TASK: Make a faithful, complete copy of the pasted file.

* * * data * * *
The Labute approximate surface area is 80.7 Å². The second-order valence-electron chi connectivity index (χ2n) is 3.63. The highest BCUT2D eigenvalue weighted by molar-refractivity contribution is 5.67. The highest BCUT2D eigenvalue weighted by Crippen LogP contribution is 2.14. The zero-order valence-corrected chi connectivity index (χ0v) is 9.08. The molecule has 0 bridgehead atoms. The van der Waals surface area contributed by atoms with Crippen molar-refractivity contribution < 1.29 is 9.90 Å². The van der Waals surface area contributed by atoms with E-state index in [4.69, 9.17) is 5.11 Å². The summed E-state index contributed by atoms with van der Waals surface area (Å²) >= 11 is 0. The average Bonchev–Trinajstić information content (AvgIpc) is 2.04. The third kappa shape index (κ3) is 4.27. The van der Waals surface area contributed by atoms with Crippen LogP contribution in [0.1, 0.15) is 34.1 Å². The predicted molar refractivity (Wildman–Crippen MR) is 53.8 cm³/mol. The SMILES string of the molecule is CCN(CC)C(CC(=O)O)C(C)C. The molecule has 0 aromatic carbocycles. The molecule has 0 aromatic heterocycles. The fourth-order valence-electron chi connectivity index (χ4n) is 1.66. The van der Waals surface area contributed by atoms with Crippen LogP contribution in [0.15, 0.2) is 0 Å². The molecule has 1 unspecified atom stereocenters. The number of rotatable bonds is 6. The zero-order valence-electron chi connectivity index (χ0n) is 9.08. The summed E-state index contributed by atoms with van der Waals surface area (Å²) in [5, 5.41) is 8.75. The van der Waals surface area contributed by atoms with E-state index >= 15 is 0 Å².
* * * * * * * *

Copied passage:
The Labute approximate surface area is 80.7 Å². The second-order valence-electron chi connectivity index (χ2n) is 3.63. The highest BCUT2D eigenvalue weighted by molar-refractivity contribution is 5.67. The highest BCUT2D eigenvalue weighted by Crippen LogP contribution is 2.14. The zero-order valence-corrected chi connectivity index (χ0v) is 9.08. The molecule has 0 bridgehead atoms. The van der Waals surface area contributed by atoms with Crippen molar-refractivity contribution < 1.29 is 9.90 Å². The van der Waals surface area contributed by atoms with E-state index in [4.69, 9.17) is 5.11 Å². The summed E-state index contributed by atoms with van der Waals surface area (Å²) >= 11 is 0. The average Bonchev–Trinajstić information content (AvgIpc) is 2.04. The third kappa shape index (κ3) is 4.27. The van der Waals surface area contributed by atoms with Crippen LogP contribution in [0.1, 0.15) is 34.1 Å². The predicted molar refractivity (Wildman–Crippen MR) is 53.8 cm³/mol. The SMILES string of the molecule is CCN(CC)C(CC(=O)O)C(C)C. The molecule has 0 aromatic carbocycles. The molecule has 0 aromatic heterocycles. The fourth-order valence-electron chi connectivity index (χ4n) is 1.66. The van der Waals surface area contributed by atoms with Crippen LogP contribution in [0.15, 0.2) is 0 Å². The molecule has 1 unspecified atom stereocenters. The number of rotatable bonds is 6. The zero-order valence-electron chi connectivity index (χ0n) is 9.08. The summed E-state index contributed by atoms with van der Waals surface area (Å²) in [5, 5.41) is 8.75. The van der Waals surface area contributed by atoms with E-state index >= 15 is 0 Å².